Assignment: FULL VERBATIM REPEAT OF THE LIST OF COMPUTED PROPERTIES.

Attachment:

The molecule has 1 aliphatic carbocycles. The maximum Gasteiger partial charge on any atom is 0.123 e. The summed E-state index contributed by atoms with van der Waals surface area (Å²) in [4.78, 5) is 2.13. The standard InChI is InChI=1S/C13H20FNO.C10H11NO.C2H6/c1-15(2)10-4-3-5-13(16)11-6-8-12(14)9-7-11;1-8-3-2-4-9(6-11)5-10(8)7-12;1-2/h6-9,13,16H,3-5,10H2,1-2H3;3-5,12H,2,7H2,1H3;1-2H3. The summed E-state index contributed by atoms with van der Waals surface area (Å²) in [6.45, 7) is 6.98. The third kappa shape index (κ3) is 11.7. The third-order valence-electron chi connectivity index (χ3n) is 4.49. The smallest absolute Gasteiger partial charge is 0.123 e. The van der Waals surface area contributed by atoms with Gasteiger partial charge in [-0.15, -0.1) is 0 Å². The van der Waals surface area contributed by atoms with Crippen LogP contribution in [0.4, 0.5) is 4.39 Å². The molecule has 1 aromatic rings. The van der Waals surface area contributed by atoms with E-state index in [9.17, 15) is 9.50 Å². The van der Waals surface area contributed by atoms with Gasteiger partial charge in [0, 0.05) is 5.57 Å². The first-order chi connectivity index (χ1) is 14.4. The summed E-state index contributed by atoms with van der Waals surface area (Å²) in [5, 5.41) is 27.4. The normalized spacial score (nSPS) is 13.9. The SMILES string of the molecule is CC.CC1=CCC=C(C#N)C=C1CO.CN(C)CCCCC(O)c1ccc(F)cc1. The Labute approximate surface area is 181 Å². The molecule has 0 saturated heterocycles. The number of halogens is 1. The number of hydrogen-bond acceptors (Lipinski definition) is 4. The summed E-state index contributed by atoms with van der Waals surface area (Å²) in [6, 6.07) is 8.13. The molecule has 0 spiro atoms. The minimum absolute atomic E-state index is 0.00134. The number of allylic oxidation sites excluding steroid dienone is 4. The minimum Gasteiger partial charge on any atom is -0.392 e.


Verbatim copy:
The molecule has 1 aliphatic carbocycles. The maximum Gasteiger partial charge on any atom is 0.123 e. The summed E-state index contributed by atoms with van der Waals surface area (Å²) in [4.78, 5) is 2.13. The standard InChI is InChI=1S/C13H20FNO.C10H11NO.C2H6/c1-15(2)10-4-3-5-13(16)11-6-8-12(14)9-7-11;1-8-3-2-4-9(6-11)5-10(8)7-12;1-2/h6-9,13,16H,3-5,10H2,1-2H3;3-5,12H,2,7H2,1H3;1-2H3. The summed E-state index contributed by atoms with van der Waals surface area (Å²) in [6.45, 7) is 6.98. The third kappa shape index (κ3) is 11.7. The third-order valence-electron chi connectivity index (χ3n) is 4.49. The smallest absolute Gasteiger partial charge is 0.123 e. The van der Waals surface area contributed by atoms with Gasteiger partial charge in [-0.15, -0.1) is 0 Å². The van der Waals surface area contributed by atoms with Crippen LogP contribution in [0.4, 0.5) is 4.39 Å². The molecule has 1 aromatic rings. The van der Waals surface area contributed by atoms with E-state index in [9.17, 15) is 9.50 Å². The van der Waals surface area contributed by atoms with Gasteiger partial charge in [0, 0.05) is 5.57 Å². The first-order chi connectivity index (χ1) is 14.4. The summed E-state index contributed by atoms with van der Waals surface area (Å²) in [5, 5.41) is 27.4. The normalized spacial score (nSPS) is 13.9. The SMILES string of the molecule is CC.CC1=CCC=C(C#N)C=C1CO.CN(C)CCCCC(O)c1ccc(F)cc1. The Labute approximate surface area is 181 Å². The molecule has 0 saturated heterocycles. The number of halogens is 1. The number of hydrogen-bond acceptors (Lipinski definition) is 4. The summed E-state index contributed by atoms with van der Waals surface area (Å²) in [6, 6.07) is 8.13. The molecule has 0 spiro atoms. The minimum absolute atomic E-state index is 0.00134. The number of allylic oxidation sites excluding steroid dienone is 4. The minimum Gasteiger partial charge on any atom is -0.392 e.